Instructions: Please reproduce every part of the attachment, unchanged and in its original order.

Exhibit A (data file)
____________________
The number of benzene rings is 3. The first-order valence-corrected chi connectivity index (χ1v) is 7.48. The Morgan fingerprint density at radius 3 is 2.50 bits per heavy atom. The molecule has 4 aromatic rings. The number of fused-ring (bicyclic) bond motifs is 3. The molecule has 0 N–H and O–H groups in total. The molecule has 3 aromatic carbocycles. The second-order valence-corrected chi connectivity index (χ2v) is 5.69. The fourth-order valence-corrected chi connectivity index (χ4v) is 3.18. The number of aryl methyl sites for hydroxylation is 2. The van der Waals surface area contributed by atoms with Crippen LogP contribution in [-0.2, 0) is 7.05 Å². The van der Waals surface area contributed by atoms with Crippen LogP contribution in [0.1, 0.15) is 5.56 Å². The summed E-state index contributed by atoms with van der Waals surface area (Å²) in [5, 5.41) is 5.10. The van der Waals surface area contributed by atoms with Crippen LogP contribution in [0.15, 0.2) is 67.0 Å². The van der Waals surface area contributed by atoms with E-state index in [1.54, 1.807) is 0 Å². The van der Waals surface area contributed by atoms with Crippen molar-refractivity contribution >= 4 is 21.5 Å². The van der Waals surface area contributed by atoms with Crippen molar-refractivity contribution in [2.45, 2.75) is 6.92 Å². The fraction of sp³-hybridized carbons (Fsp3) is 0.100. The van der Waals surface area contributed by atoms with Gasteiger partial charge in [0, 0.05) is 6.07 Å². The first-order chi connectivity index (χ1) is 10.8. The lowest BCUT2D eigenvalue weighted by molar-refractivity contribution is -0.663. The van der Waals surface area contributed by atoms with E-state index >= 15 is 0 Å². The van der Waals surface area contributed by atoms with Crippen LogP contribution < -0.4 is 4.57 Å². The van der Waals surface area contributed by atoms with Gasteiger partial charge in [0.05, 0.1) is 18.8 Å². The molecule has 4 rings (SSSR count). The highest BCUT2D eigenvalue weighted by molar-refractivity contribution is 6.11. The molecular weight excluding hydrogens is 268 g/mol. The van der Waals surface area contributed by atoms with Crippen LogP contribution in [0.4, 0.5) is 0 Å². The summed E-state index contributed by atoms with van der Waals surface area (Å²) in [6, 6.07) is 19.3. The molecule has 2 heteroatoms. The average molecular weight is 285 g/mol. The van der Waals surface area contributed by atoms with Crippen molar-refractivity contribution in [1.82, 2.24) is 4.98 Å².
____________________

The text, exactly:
The number of benzene rings is 3. The first-order valence-corrected chi connectivity index (χ1v) is 7.48. The Morgan fingerprint density at radius 3 is 2.50 bits per heavy atom. The molecule has 4 aromatic rings. The number of fused-ring (bicyclic) bond motifs is 3. The molecule has 0 N–H and O–H groups in total. The molecule has 3 aromatic carbocycles. The second-order valence-corrected chi connectivity index (χ2v) is 5.69. The fourth-order valence-corrected chi connectivity index (χ4v) is 3.18. The number of aryl methyl sites for hydroxylation is 2. The van der Waals surface area contributed by atoms with Crippen LogP contribution in [-0.2, 0) is 7.05 Å². The van der Waals surface area contributed by atoms with Crippen LogP contribution in [0.1, 0.15) is 5.56 Å². The summed E-state index contributed by atoms with van der Waals surface area (Å²) in [5, 5.41) is 5.10. The van der Waals surface area contributed by atoms with Crippen LogP contribution in [0.15, 0.2) is 67.0 Å². The van der Waals surface area contributed by atoms with E-state index in [1.54, 1.807) is 0 Å². The van der Waals surface area contributed by atoms with Crippen molar-refractivity contribution >= 4 is 21.5 Å². The van der Waals surface area contributed by atoms with Crippen molar-refractivity contribution in [2.45, 2.75) is 6.92 Å². The fraction of sp³-hybridized carbons (Fsp3) is 0.100. The van der Waals surface area contributed by atoms with Gasteiger partial charge in [0, 0.05) is 6.07 Å². The first-order chi connectivity index (χ1) is 10.8. The lowest BCUT2D eigenvalue weighted by molar-refractivity contribution is -0.663. The van der Waals surface area contributed by atoms with E-state index >= 15 is 0 Å². The van der Waals surface area contributed by atoms with Crippen LogP contribution < -0.4 is 4.57 Å². The van der Waals surface area contributed by atoms with Gasteiger partial charge in [0.05, 0.1) is 18.8 Å². The molecule has 4 rings (SSSR count). The highest BCUT2D eigenvalue weighted by molar-refractivity contribution is 6.11. The molecular weight excluding hydrogens is 268 g/mol. The van der Waals surface area contributed by atoms with Crippen LogP contribution in [0.4, 0.5) is 0 Å². The summed E-state index contributed by atoms with van der Waals surface area (Å²) in [6, 6.07) is 19.3. The molecule has 2 heteroatoms. The average molecular weight is 285 g/mol. The van der Waals surface area contributed by atoms with Crippen molar-refractivity contribution in [1.82, 2.24) is 4.98 Å².